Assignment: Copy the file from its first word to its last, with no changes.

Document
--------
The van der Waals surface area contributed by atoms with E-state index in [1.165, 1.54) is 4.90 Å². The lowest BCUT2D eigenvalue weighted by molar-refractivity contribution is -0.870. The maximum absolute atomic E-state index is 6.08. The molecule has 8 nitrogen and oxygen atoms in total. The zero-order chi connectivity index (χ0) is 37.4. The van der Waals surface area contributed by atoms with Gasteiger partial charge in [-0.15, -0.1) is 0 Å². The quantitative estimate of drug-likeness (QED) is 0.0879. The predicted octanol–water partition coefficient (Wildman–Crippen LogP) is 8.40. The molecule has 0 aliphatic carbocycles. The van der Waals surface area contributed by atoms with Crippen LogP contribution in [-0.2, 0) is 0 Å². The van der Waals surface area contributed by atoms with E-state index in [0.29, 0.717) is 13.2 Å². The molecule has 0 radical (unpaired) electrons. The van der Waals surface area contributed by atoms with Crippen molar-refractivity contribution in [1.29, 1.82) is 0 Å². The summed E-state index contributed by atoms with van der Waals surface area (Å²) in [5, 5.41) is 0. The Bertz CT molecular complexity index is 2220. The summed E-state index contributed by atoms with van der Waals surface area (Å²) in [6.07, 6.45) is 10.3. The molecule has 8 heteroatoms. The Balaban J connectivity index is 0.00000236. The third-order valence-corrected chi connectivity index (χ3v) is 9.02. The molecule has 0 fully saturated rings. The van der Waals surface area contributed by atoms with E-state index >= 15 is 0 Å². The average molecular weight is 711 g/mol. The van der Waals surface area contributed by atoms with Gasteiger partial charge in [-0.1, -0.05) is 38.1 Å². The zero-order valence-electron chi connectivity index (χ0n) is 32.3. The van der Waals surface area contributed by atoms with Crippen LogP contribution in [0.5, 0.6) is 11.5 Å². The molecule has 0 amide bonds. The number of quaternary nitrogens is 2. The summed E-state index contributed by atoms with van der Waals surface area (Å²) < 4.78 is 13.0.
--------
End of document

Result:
The van der Waals surface area contributed by atoms with E-state index in [1.165, 1.54) is 4.90 Å². The lowest BCUT2D eigenvalue weighted by molar-refractivity contribution is -0.870. The maximum absolute atomic E-state index is 6.08. The molecule has 8 nitrogen and oxygen atoms in total. The zero-order chi connectivity index (χ0) is 37.4. The van der Waals surface area contributed by atoms with Gasteiger partial charge in [-0.15, -0.1) is 0 Å². The quantitative estimate of drug-likeness (QED) is 0.0879. The predicted octanol–water partition coefficient (Wildman–Crippen LogP) is 8.40. The molecule has 0 aliphatic carbocycles. The van der Waals surface area contributed by atoms with Crippen LogP contribution in [-0.2, 0) is 0 Å². The van der Waals surface area contributed by atoms with E-state index in [0.29, 0.717) is 13.2 Å². The molecule has 0 radical (unpaired) electrons. The van der Waals surface area contributed by atoms with Crippen molar-refractivity contribution in [1.29, 1.82) is 0 Å². The summed E-state index contributed by atoms with van der Waals surface area (Å²) in [5, 5.41) is 0. The Bertz CT molecular complexity index is 2220. The summed E-state index contributed by atoms with van der Waals surface area (Å²) in [6.07, 6.45) is 10.3. The molecule has 8 heteroatoms. The Balaban J connectivity index is 0.00000236. The third-order valence-corrected chi connectivity index (χ3v) is 9.02. The molecule has 0 fully saturated rings. The van der Waals surface area contributed by atoms with E-state index >= 15 is 0 Å². The average molecular weight is 711 g/mol. The van der Waals surface area contributed by atoms with Gasteiger partial charge in [-0.1, -0.05) is 38.1 Å². The zero-order valence-electron chi connectivity index (χ0n) is 32.3. The van der Waals surface area contributed by atoms with Crippen LogP contribution in [0.5, 0.6) is 11.5 Å². The molecule has 0 amide bonds. The number of quaternary nitrogens is 2. The summed E-state index contributed by atoms with van der Waals surface area (Å²) < 4.78 is 13.0.